Norfolk hosts international naval exercise

Ships from the Navies of Russia, France, Britain and the U.S. are gathering off the coast of Virginia for one of the biggest exercises of the year. The vessels are taking part in a five-day training programme to improve maritime security.

In the waters off the coast of Virginia, U.S. sailors looked in awe as foreign destroyers and frigates arrived at the Naval Station Norfolk, the world’s largest naval base. The ships are part of an exercise programme “FRUKUS”, named after the four participating countries.

Commanders say the five-day joint exercise is extremely useful in improving maritime security and responding to emergencies.  

“The visit of a navy vessel gives an opportunity to restore and maintain friendly relations among sailors in all countries and gives a boost to developing friendship at a higher level. Our experience proves that the arrival of a navy ship helps to reach these goals,” Captain Sergey Grishin, the Commander of RFS “Admiral Chabanenko”, comments. 

The training programme began in 1998 and over the years has become more complex. This year’s scenarios include movements both at sea and on-shore. Senior officers will also hold briefings to exchange ideas and build stronger relationships.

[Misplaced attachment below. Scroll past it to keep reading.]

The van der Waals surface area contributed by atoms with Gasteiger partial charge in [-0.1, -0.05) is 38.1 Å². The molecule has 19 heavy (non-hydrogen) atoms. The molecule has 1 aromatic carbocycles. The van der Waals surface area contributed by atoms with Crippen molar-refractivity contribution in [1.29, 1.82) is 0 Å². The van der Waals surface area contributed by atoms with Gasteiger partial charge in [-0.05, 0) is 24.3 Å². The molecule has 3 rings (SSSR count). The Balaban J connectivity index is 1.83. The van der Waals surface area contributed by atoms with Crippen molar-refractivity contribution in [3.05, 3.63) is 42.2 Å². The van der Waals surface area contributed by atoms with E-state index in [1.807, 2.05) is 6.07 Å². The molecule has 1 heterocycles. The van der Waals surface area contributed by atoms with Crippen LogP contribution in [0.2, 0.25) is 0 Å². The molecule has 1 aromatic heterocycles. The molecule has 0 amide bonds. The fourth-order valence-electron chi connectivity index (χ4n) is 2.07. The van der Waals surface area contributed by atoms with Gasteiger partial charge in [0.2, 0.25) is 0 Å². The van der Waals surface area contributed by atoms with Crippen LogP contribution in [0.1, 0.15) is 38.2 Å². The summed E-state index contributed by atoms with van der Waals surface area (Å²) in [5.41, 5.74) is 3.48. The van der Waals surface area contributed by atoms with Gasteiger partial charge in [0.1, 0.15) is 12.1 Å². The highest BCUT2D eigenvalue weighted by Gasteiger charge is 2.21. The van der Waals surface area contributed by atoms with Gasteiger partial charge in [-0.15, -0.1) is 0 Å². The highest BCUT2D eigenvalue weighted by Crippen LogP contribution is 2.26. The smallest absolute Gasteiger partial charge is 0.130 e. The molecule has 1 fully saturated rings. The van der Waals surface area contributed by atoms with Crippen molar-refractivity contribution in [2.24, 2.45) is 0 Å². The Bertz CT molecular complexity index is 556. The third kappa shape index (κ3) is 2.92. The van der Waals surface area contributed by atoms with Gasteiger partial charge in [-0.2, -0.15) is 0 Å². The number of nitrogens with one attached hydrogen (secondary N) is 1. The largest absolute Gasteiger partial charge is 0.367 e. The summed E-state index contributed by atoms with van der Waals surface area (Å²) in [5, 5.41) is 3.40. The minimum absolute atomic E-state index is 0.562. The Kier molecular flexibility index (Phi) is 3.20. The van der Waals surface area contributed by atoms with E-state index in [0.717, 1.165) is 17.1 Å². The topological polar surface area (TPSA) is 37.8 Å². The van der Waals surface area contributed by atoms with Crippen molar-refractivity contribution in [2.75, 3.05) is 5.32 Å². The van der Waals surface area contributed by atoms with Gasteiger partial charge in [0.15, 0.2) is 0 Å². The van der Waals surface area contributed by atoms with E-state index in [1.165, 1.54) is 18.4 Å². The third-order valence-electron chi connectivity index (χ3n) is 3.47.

“You never know when you are going to operate with a navy of another nation on the high seas. So, any opportunity you have to get the ships together, to be able to exercise them together, to be able to communicate together, to be able to share information together, I think is a useful exercise,” Commodore John Gelinn, U.S. Navy, believes.

The Russian Navy is represented by the ship “Admiral Chabanenko”, Russia's only multipurpose destroyer.

“The ship was launched in 1992, now it’s based in Severomorsk, the port of the Northern fleet,” Andrey Bashkov, a senior sailor, explains.  

To date, the exchange between the four navies has focused on support roles within the United Nations’ operations. And despite the recent tensions between Russia and the U.S., those taking part say they will not impact the multilateral talks.

“I think at the moment these problems don’t affect training together in any way. I think, it can help improve understanding between the countries,” Captain Grishin says.

At the end of the exercise, the ship will host the closing ceremony during which the U.S. will formally transfer the FRUKUS hosting duties to Russia, when they will welcome their counterparts for naval exercises next year in the Pacific Ocean.